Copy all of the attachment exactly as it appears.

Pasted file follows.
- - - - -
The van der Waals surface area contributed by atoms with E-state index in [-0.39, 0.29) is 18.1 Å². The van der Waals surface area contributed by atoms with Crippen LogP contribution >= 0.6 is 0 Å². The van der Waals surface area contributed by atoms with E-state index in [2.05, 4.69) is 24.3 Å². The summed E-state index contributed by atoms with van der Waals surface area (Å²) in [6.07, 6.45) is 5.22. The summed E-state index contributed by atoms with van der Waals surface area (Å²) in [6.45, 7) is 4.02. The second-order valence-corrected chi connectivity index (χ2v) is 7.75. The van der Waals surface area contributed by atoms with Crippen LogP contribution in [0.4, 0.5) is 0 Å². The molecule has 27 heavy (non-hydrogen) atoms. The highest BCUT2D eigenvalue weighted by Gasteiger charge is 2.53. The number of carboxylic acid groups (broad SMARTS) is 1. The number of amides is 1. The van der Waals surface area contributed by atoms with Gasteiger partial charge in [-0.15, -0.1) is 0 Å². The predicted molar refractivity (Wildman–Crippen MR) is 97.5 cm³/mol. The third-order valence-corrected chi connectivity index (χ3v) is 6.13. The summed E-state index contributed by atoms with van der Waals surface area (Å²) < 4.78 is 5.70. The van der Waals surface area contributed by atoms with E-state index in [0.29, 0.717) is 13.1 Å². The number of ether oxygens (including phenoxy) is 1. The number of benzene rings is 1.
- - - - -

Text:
The van der Waals surface area contributed by atoms with E-state index in [-0.39, 0.29) is 18.1 Å². The van der Waals surface area contributed by atoms with Crippen LogP contribution >= 0.6 is 0 Å². The van der Waals surface area contributed by atoms with E-state index in [2.05, 4.69) is 24.3 Å². The summed E-state index contributed by atoms with van der Waals surface area (Å²) in [6.07, 6.45) is 5.22. The summed E-state index contributed by atoms with van der Waals surface area (Å²) in [6.45, 7) is 4.02. The second-order valence-corrected chi connectivity index (χ2v) is 7.75. The van der Waals surface area contributed by atoms with Crippen LogP contribution in [0.4, 0.5) is 0 Å². The molecule has 27 heavy (non-hydrogen) atoms. The highest BCUT2D eigenvalue weighted by Gasteiger charge is 2.53. The number of carboxylic acid groups (broad SMARTS) is 1. The number of amides is 1. The van der Waals surface area contributed by atoms with Gasteiger partial charge in [-0.15, -0.1) is 0 Å². The predicted molar refractivity (Wildman–Crippen MR) is 97.5 cm³/mol. The third-order valence-corrected chi connectivity index (χ3v) is 6.13. The summed E-state index contributed by atoms with van der Waals surface area (Å²) < 4.78 is 5.70. The van der Waals surface area contributed by atoms with E-state index in [0.29, 0.717) is 13.1 Å². The number of ether oxygens (including phenoxy) is 1. The number of benzene rings is 1.